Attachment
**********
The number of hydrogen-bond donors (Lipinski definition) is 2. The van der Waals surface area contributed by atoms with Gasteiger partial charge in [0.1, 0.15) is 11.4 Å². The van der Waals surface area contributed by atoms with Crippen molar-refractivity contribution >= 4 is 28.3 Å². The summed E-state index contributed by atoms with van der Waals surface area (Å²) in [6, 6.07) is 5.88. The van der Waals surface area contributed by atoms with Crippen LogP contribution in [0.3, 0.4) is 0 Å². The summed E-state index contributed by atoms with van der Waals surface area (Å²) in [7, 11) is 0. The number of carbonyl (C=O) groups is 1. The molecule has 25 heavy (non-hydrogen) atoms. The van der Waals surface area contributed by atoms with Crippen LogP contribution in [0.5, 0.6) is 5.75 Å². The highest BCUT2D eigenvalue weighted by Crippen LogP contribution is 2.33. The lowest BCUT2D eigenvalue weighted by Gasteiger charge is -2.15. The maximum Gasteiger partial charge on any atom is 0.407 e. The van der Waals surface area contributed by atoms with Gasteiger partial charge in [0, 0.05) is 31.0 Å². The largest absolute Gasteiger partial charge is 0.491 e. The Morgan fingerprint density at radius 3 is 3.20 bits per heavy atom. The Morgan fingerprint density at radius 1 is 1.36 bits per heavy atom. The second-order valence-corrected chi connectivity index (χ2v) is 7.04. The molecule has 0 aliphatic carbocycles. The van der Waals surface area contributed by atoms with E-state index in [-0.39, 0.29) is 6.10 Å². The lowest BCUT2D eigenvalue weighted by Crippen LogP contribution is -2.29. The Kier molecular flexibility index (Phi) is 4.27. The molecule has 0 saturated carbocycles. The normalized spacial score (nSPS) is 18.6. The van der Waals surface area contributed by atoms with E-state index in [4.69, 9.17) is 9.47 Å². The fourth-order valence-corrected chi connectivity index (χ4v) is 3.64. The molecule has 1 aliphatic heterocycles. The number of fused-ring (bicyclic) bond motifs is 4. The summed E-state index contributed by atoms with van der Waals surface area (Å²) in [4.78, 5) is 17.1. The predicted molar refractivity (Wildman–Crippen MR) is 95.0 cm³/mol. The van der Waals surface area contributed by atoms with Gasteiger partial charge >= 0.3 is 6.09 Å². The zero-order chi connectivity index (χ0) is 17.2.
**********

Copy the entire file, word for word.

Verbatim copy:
The number of hydrogen-bond donors (Lipinski definition) is 2. The van der Waals surface area contributed by atoms with Gasteiger partial charge in [0.1, 0.15) is 11.4 Å². The van der Waals surface area contributed by atoms with Crippen molar-refractivity contribution >= 4 is 28.3 Å². The summed E-state index contributed by atoms with van der Waals surface area (Å²) in [6, 6.07) is 5.88. The van der Waals surface area contributed by atoms with Crippen LogP contribution in [0.3, 0.4) is 0 Å². The summed E-state index contributed by atoms with van der Waals surface area (Å²) in [7, 11) is 0. The number of carbonyl (C=O) groups is 1. The molecule has 25 heavy (non-hydrogen) atoms. The van der Waals surface area contributed by atoms with Crippen LogP contribution in [0.5, 0.6) is 5.75 Å². The highest BCUT2D eigenvalue weighted by Crippen LogP contribution is 2.33. The lowest BCUT2D eigenvalue weighted by Gasteiger charge is -2.15. The maximum Gasteiger partial charge on any atom is 0.407 e. The van der Waals surface area contributed by atoms with Gasteiger partial charge in [0, 0.05) is 31.0 Å². The largest absolute Gasteiger partial charge is 0.491 e. The Morgan fingerprint density at radius 3 is 3.20 bits per heavy atom. The Morgan fingerprint density at radius 1 is 1.36 bits per heavy atom. The second-order valence-corrected chi connectivity index (χ2v) is 7.04. The molecule has 0 aliphatic carbocycles. The van der Waals surface area contributed by atoms with E-state index in [-0.39, 0.29) is 6.10 Å². The lowest BCUT2D eigenvalue weighted by Crippen LogP contribution is -2.29. The Kier molecular flexibility index (Phi) is 4.27. The molecule has 0 saturated carbocycles. The normalized spacial score (nSPS) is 18.6. The van der Waals surface area contributed by atoms with E-state index in [4.69, 9.17) is 9.47 Å². The fourth-order valence-corrected chi connectivity index (χ4v) is 3.64. The molecule has 1 aliphatic heterocycles. The number of fused-ring (bicyclic) bond motifs is 4. The summed E-state index contributed by atoms with van der Waals surface area (Å²) in [4.78, 5) is 17.1. The predicted molar refractivity (Wildman–Crippen MR) is 95.0 cm³/mol. The van der Waals surface area contributed by atoms with Gasteiger partial charge >= 0.3 is 6.09 Å². The zero-order chi connectivity index (χ0) is 17.2.